Javon Beadles opened the game with back-to-back 3-pointers for the Panthers, who used an 8-2 run at the start of the second quarter to erase an 11-9 deficit at the end of the first period and lead 23-18 at halftime.

Moundridge shot just 33% in the opening half, committed 5 turnovers and sent Independent to the line eight times while also allowing the Panthers to go 3 of 5 from 3-point range.

“My halftime speech was, ‘Are you going to let them dictate not only the tempo of the game, but what happens on the offensive end of the floor AND the defensive end of the floor? You’re just going to let them take it from you?’” Unrau said. “So I scolded them, as much of a scolding as I’ve given them. It was more about, ‘Be us. Go out there and be us.’”

Moundridge took the message to heart with Churchill and fellow senior Landon Kaufman leading the charge.

Kaufman put the Wildcats on his back in the third quarter, hitting one big 3-pointer after another – three total in the quarter – to answer a trio of 3-pointers the Panthers got from Isaac Combs (two) and Joseph Recalde-Phillips. The senior point guard scored 13 of his game-high 23 points in the quarter.

“I knew my defender had three or four fouls so he wasn’t going to play up on me,” said Kaufman, who also finished with six assists. “I took my chances and shot some open ones and thankfully they hit and got us on a little roll there.”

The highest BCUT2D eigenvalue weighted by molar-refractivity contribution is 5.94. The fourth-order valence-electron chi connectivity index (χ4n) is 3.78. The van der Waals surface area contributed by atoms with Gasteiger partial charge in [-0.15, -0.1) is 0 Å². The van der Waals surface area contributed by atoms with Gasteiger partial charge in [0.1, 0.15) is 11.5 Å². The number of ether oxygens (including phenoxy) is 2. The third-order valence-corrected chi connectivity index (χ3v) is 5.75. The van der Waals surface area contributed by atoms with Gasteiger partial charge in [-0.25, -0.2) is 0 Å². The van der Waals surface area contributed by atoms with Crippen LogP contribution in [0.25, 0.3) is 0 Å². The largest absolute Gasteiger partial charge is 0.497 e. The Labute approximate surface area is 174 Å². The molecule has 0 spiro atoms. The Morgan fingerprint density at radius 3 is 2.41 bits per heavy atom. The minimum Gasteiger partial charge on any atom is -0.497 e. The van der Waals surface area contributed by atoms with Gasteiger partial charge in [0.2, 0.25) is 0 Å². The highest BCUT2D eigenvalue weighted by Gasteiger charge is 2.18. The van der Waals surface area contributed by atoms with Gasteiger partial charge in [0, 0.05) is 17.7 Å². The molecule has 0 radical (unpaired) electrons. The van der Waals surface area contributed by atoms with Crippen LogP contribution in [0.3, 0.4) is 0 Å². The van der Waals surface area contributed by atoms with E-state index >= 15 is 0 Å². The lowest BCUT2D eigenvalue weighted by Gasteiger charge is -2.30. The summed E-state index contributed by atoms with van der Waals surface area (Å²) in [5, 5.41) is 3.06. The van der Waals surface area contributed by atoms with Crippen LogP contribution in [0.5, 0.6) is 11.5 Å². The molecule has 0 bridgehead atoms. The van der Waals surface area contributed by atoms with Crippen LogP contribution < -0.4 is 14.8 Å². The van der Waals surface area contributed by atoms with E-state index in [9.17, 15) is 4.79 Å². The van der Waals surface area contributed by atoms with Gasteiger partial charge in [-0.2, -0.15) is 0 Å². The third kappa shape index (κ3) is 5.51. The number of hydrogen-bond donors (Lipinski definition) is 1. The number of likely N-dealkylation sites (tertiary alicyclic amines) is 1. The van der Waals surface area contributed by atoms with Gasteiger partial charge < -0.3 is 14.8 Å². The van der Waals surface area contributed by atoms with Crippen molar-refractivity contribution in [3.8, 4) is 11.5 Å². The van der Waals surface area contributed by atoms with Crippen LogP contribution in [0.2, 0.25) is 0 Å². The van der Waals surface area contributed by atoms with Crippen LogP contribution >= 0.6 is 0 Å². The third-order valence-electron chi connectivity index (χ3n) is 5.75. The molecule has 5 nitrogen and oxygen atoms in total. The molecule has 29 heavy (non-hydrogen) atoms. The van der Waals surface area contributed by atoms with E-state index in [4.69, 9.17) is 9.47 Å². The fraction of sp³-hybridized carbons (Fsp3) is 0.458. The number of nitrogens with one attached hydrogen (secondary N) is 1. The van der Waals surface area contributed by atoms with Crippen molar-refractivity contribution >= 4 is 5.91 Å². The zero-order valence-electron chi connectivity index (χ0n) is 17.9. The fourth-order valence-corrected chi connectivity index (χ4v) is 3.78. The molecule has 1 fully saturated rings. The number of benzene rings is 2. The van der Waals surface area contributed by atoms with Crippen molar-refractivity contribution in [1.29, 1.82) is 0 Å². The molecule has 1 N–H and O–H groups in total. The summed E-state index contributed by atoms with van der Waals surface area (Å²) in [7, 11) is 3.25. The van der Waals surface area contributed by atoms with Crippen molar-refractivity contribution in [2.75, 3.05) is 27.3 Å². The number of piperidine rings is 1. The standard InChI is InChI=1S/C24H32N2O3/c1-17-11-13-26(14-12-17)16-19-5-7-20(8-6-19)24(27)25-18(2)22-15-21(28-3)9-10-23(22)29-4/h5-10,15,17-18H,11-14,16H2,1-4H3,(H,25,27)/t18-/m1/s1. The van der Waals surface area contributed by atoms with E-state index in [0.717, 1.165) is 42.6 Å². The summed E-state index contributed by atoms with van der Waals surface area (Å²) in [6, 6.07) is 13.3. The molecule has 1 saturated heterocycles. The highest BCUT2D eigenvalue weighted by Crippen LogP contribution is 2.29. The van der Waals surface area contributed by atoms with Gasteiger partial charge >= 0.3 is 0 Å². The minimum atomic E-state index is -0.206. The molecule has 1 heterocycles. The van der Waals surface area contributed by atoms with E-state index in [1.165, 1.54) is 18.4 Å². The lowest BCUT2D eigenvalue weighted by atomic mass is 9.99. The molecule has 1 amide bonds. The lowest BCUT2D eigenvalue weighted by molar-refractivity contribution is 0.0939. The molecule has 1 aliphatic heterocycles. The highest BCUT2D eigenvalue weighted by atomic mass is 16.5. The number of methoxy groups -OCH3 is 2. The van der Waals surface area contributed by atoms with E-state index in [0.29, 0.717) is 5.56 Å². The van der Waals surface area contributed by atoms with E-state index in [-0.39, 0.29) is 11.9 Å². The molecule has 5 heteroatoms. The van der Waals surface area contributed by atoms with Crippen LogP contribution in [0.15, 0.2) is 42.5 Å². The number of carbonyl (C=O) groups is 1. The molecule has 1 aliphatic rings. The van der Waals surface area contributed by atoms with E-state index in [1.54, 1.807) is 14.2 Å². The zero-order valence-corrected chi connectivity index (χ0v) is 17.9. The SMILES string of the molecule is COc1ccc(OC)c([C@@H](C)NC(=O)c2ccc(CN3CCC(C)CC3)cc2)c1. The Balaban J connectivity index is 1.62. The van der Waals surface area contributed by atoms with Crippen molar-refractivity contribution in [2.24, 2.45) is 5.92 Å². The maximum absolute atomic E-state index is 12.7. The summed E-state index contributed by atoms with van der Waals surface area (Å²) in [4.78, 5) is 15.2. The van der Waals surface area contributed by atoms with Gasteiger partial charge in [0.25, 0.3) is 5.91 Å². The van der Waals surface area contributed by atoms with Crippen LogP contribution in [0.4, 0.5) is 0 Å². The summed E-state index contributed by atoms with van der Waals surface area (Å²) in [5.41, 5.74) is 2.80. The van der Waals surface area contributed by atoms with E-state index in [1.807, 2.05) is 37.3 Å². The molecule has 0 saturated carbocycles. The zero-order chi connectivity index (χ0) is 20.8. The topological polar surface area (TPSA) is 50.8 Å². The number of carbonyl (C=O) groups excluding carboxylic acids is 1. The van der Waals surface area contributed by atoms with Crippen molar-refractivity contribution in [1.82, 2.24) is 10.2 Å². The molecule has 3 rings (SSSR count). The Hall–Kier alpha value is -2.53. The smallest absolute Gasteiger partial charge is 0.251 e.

Churchill mixed in a 3-pointer of his own, scoring 7 in the quarter. Henry Hecox – whose game-winner at the buzzer in the semifinals put Moundridge in the title game – converted a big and-one that started the 8-0 run to finish the quarter with Barrett Moddelmog ending it with a 3-pointer that gave the Wildcats a 44-40 lead going into the final period.

After Independent’s Connor Harris scored to start the fourth, Moundridge delivered the knockout blow. Churchill hit a pair of 3-pointers and scored 8 in a 14-2 run that sent the Wildcats on their way.

“The second half we just came out and knew the game wasn’t over,” said Churchill, who finished with 19 points. “We just had to get stops and come out and score and that’s exactly what we did. We made a couple runs and our crowd helped out a bunch. It was super-energetic and crazy in here and that really helped us.